First, I don't think it was the same creature the Doctor was looking for.  The Doctor was looking for a creature that was a perfect hider, a creature that wanted, more than anything, to remain hidden.  Now, he conjectured that these creatures might come out of hiding for children, the elderly, the mad, people whom no one would believe.  That might explain why the creature was so bad at hiding if just Rupert were in the room, but that doesn't explain the creature's odd behavior if Clara and the Doctor were also present with Rupert.

Because if a creature were trying to remain hidden, why in the world would it noisily climb onto a bed and under the covers?  It was unnecessarily revealing its presence, if not its appearance, and in a very obvious way.  Why would the creature do that if it was a perfect hider?  That doesn't make sense.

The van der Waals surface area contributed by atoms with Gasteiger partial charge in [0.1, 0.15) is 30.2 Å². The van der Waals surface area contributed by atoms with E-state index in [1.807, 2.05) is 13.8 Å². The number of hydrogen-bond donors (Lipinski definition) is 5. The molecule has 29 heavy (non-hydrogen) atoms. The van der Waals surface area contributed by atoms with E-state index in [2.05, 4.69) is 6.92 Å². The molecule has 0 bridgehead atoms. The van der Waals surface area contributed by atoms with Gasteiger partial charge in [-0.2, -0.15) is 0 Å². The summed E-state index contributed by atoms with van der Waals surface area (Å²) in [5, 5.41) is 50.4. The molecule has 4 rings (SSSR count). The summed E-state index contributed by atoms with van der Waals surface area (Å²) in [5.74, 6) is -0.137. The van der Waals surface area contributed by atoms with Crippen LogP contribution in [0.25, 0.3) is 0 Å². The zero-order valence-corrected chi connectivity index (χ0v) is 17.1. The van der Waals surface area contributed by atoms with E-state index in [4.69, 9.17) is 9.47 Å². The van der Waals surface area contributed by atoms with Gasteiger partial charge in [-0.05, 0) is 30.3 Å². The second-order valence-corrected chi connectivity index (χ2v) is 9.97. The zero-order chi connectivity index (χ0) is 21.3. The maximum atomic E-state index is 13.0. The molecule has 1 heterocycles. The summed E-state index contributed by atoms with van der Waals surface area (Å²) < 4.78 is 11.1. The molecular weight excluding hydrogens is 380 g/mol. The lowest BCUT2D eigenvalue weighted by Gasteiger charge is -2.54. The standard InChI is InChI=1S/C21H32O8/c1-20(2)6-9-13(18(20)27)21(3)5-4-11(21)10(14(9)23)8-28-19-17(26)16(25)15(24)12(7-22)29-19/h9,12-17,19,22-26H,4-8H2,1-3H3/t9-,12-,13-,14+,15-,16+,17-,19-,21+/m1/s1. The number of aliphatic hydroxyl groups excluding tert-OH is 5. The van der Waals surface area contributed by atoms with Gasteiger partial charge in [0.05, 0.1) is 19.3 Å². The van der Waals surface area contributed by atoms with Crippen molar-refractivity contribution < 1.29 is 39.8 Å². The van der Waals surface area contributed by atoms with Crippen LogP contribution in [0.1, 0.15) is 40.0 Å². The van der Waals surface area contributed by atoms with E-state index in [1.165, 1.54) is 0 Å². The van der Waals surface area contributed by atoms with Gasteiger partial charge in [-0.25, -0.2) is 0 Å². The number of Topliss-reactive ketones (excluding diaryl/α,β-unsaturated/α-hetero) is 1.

Now, it could be that this creature got overly curious--perhaps it was a child (just not a human one).  It could be that this creature realized it had been discovered, and it got momentarily curious.  Then it shied away at the last second and fled the room. That's entirely possible.

But I think it more possible that it was a different alien, one that was simply in the wrong place at the wrong time.  Stranger things have happened on Doctor Who.  This alien had been what originally scared young Rupert, whether intentionally or unintentionally.  When Rupert got up, however, it scurried off to a corner or closet or something to hide.  When Clara came in and climbed under the bed with Rupert (a little sketch, you think?), the alien tried to make a run for it.  But if you remember, the Doctor also came into the room.  The alien must have seen him coming (possibly already knowing the Doctor's reputation for being dangerous to unwelcome aliens on earth), and so it hid in the closest place he could find--under the covers.  When it thought it safe to flee, it did.